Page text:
Oleh Tyahnybok is Coming[16]

            And he has been on the rise for quite some time now. However; now, he has arrived in the most resolute manner. Tyahnybok’s Freedom Party (Svoboda) has taken part in two general elections; thus far, (2006, 2007), and results show that not only does it win increasingly more adherents but also expands its influence although so far only in West and Central Ukraine.

Results of the Freedom Party in the general elections of 2006, 2007[17]


Ivano- Frankivsk

0.36/ 91, 321
0.76/178, 660

            Oleh Tyahnybok himself explained the victory of his Freedom Party in the Ternopil election by several factors: a highly active election campaign, voter fatigue regarding the current state of Ukrainian politics, confrontation between several groups in the Orange camp, and in the case of BYuT, also due to Tymoshenko’s courting of Moscow.[18] Oleh Tyahnybok regards the election results as proof of the fact that Ukrainian society is ready for the nationalists entering parliament: “The victory in the Ternopil election, and moreover such a landslide victory, opens the way to parliament. In this election we have once and for all destroyed the myth that nationalists and the Freedom Party cannot get into the parliament.”[19]He also believes that the political map of Ukraine is slowly beginning to change: “Those who were reluctant to vote for us as they feared that their votes would go to the score of someone else have probably already lost any such fear. Also, the Ternopil election dispelled the myth that the political forces active at present will stay in power forever. The political map of Ukraine will now start to seriously change.”[20]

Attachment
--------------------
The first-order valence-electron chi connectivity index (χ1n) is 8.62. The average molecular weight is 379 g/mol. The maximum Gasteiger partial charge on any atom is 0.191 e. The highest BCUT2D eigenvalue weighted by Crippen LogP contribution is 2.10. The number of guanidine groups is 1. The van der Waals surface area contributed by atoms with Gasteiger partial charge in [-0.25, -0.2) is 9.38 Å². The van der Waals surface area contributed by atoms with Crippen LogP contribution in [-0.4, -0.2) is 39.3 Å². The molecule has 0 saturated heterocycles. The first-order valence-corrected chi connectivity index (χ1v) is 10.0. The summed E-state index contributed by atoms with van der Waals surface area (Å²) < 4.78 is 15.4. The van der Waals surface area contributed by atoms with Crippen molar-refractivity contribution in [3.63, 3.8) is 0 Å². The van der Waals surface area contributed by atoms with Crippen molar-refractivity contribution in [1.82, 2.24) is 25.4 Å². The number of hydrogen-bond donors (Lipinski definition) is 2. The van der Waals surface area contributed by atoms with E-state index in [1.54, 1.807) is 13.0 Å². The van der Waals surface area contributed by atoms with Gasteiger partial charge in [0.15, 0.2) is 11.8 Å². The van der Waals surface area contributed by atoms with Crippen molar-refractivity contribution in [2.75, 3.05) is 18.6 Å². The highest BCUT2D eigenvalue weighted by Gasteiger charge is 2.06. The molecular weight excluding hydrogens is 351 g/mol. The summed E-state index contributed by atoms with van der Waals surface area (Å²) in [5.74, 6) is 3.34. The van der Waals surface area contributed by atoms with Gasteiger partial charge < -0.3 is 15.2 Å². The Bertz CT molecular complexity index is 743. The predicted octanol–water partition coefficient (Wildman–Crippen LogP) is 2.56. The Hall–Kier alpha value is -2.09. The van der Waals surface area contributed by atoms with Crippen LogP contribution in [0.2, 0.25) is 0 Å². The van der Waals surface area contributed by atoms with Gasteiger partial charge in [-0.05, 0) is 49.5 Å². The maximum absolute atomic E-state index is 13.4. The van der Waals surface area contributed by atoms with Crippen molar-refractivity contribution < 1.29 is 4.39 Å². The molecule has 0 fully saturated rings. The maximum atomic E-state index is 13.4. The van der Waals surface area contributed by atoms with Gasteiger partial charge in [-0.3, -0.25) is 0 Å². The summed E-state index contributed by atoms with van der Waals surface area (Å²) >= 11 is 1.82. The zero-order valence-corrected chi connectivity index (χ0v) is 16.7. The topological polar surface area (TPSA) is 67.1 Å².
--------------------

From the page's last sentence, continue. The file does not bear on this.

The conclusions from the leader of the Freedom Party are not far from reality and if the political climate in Ukraine does not change for the better, and such an option seems very unlikely indeed, then Oleh Tyahnybok has a real chance to get into parliament. Not one but several factors may help him into the Supreme Council:

 a)      The Ukrainians are fed up with the political situation in the country to an unusual degree, and they will look for new options in the next election at the expense of established” parties, and therefore new or thus far not very prominent political groupings may benefit from this situation. Few doubt at this moment that the political group of the former head of parliament Arseniy Yatseniyuk will make it into Parliament and moreover he can play a significant role in the result of the presidential election. For the more radical and nationalist voters in Western Ukraine, Tyahnybok’s Freedom Party would be a viable option;

b)     The economic crisis, or rather the bad handling of it by the current government, leads to a loss of faith in leading politicians. Tyahnybok does not offer recipes for solving the crisis, instead pointing out those who are in power, and creating the impression that all would be well with Ukraine if the country got rid of them. This could work with a great part of the electorate;

c)      The role of the Zhirinovsky phenomenon. In terms of its modern history, Ukrainian society copies, with some delay, the evolution of that of Russia. What might happen in this case would be similar to the Russian general election of 1993, when Vladimir Zhirinovsky won by a landslide; in the next election Oleh Tyahnybok may win the votes of those who go to cast their ballot against all the parties in power, or those who do not usually go to vote and will this time just in order to show the politicians what they think of them by voting for Tyahnybok.

d)     The role of the Russian card. Vladimir Putin would probably not sleep at night if he went to bed without making at least one derogatory remark about Ukraine and perhaps he does not even realize what a favor he is doing the country in this case; for even in the east of Ukraine, the numbers of those who are indignant at the constant attacks on Ukraine; at the constant naming of names; and calling Ukrainians thieves are growing. Oleh Tyahnybok will not stand a chance in the South or East of Ukraine, even in the next election, but he has a chance in other parts of the country particularly if he succeeds in persuading the voters, as he does now, that Tymoshenko plays into Moscow’s hands;